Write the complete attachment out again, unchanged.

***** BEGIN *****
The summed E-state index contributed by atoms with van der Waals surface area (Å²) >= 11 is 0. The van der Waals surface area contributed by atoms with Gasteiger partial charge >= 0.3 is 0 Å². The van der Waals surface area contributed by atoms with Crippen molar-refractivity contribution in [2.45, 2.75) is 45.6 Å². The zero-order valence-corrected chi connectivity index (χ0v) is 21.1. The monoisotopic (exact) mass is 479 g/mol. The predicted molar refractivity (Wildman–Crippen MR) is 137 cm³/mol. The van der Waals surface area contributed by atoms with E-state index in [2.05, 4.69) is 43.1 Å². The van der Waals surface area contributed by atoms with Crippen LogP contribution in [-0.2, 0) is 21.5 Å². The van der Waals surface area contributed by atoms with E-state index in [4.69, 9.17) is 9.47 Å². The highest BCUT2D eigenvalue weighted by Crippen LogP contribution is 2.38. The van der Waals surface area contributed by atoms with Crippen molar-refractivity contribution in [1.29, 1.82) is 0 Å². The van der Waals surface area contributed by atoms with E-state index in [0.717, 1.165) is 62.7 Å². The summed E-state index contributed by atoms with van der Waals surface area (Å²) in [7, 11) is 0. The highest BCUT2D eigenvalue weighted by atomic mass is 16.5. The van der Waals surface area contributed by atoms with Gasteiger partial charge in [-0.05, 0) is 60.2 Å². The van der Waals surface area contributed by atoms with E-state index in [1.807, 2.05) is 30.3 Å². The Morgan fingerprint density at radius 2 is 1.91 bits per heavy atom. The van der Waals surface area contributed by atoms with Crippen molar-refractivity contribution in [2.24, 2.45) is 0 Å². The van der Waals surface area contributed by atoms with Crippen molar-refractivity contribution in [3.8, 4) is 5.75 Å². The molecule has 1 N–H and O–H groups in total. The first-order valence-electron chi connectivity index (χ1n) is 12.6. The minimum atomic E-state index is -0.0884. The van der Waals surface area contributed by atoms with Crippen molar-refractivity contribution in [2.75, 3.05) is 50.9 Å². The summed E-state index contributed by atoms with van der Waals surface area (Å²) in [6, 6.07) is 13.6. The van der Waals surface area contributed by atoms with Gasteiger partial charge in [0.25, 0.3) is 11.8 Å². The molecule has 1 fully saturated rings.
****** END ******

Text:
The summed E-state index contributed by atoms with van der Waals surface area (Å²) >= 11 is 0. The van der Waals surface area contributed by atoms with Gasteiger partial charge >= 0.3 is 0 Å². The van der Waals surface area contributed by atoms with Crippen molar-refractivity contribution in [2.45, 2.75) is 45.6 Å². The zero-order valence-corrected chi connectivity index (χ0v) is 21.1. The monoisotopic (exact) mass is 479 g/mol. The predicted molar refractivity (Wildman–Crippen MR) is 137 cm³/mol. The van der Waals surface area contributed by atoms with E-state index in [2.05, 4.69) is 43.1 Å². The van der Waals surface area contributed by atoms with Crippen LogP contribution in [-0.2, 0) is 21.5 Å². The van der Waals surface area contributed by atoms with E-state index in [4.69, 9.17) is 9.47 Å². The highest BCUT2D eigenvalue weighted by Crippen LogP contribution is 2.38. The van der Waals surface area contributed by atoms with Crippen molar-refractivity contribution in [1.29, 1.82) is 0 Å². The van der Waals surface area contributed by atoms with E-state index in [0.717, 1.165) is 62.7 Å². The summed E-state index contributed by atoms with van der Waals surface area (Å²) in [7, 11) is 0. The highest BCUT2D eigenvalue weighted by atomic mass is 16.5. The van der Waals surface area contributed by atoms with Gasteiger partial charge in [-0.05, 0) is 60.2 Å². The van der Waals surface area contributed by atoms with E-state index in [1.807, 2.05) is 30.3 Å². The Morgan fingerprint density at radius 2 is 1.91 bits per heavy atom. The van der Waals surface area contributed by atoms with Crippen molar-refractivity contribution in [2.24, 2.45) is 0 Å². The van der Waals surface area contributed by atoms with Crippen molar-refractivity contribution in [3.8, 4) is 5.75 Å². The molecule has 1 N–H and O–H groups in total. The first-order valence-electron chi connectivity index (χ1n) is 12.6. The minimum atomic E-state index is -0.0884. The van der Waals surface area contributed by atoms with Crippen molar-refractivity contribution in [2.75, 3.05) is 50.9 Å². The summed E-state index contributed by atoms with van der Waals surface area (Å²) in [6, 6.07) is 13.6. The van der Waals surface area contributed by atoms with Gasteiger partial charge in [0.25, 0.3) is 11.8 Å². The molecule has 1 fully saturated rings.